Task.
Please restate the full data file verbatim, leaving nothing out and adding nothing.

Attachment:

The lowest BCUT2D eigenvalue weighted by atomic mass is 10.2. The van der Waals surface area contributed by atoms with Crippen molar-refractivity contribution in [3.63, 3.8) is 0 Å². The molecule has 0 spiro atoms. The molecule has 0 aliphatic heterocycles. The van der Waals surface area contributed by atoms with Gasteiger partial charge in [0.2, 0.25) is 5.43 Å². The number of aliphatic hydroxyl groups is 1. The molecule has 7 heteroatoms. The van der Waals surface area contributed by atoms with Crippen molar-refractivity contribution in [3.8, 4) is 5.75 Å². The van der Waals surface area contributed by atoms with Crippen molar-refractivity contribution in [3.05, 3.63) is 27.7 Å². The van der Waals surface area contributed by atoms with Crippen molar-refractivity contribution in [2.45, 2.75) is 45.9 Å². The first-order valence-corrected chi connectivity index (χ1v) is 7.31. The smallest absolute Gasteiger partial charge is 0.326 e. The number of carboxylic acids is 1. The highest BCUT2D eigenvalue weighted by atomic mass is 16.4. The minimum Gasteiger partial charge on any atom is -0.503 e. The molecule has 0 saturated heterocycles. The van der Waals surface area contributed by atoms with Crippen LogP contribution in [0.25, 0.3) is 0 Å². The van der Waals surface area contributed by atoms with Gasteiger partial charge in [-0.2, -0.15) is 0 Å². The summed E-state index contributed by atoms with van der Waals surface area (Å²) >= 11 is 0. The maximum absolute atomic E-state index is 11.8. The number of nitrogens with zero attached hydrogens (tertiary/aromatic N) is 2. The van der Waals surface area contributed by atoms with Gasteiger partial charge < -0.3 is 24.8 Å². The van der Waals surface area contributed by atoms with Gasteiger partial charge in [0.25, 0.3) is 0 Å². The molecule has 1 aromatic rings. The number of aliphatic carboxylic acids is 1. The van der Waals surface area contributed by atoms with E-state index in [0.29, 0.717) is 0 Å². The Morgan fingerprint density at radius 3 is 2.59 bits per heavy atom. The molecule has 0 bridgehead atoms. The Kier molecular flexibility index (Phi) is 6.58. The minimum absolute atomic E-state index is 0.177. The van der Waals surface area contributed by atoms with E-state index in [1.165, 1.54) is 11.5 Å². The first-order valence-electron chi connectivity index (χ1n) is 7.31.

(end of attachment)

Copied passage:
The lowest BCUT2D eigenvalue weighted by atomic mass is 10.2. The van der Waals surface area contributed by atoms with Crippen molar-refractivity contribution in [3.63, 3.8) is 0 Å². The molecule has 0 spiro atoms. The molecule has 0 aliphatic heterocycles. The van der Waals surface area contributed by atoms with Gasteiger partial charge in [0.2, 0.25) is 5.43 Å². The number of aliphatic hydroxyl groups is 1. The molecule has 7 heteroatoms. The van der Waals surface area contributed by atoms with Crippen molar-refractivity contribution in [3.8, 4) is 5.75 Å². The van der Waals surface area contributed by atoms with Crippen molar-refractivity contribution in [3.05, 3.63) is 27.7 Å². The van der Waals surface area contributed by atoms with Crippen molar-refractivity contribution in [2.45, 2.75) is 45.9 Å². The first-order valence-corrected chi connectivity index (χ1v) is 7.31. The smallest absolute Gasteiger partial charge is 0.326 e. The number of carboxylic acids is 1. The highest BCUT2D eigenvalue weighted by atomic mass is 16.4. The minimum Gasteiger partial charge on any atom is -0.503 e. The molecule has 0 saturated heterocycles. The van der Waals surface area contributed by atoms with Crippen LogP contribution in [0.25, 0.3) is 0 Å². The van der Waals surface area contributed by atoms with Gasteiger partial charge in [-0.2, -0.15) is 0 Å². The summed E-state index contributed by atoms with van der Waals surface area (Å²) >= 11 is 0. The maximum absolute atomic E-state index is 11.8. The number of nitrogens with zero attached hydrogens (tertiary/aromatic N) is 2. The van der Waals surface area contributed by atoms with Gasteiger partial charge < -0.3 is 24.8 Å². The van der Waals surface area contributed by atoms with Gasteiger partial charge in [0.25, 0.3) is 0 Å². The molecule has 1 aromatic rings. The number of aliphatic carboxylic acids is 1. The van der Waals surface area contributed by atoms with E-state index in [0.29, 0.717) is 0 Å². The Morgan fingerprint density at radius 3 is 2.59 bits per heavy atom. The molecule has 0 bridgehead atoms. The Kier molecular flexibility index (Phi) is 6.58. The minimum absolute atomic E-state index is 0.177. The van der Waals surface area contributed by atoms with E-state index in [1.165, 1.54) is 11.5 Å². The first-order valence-electron chi connectivity index (χ1n) is 7.31.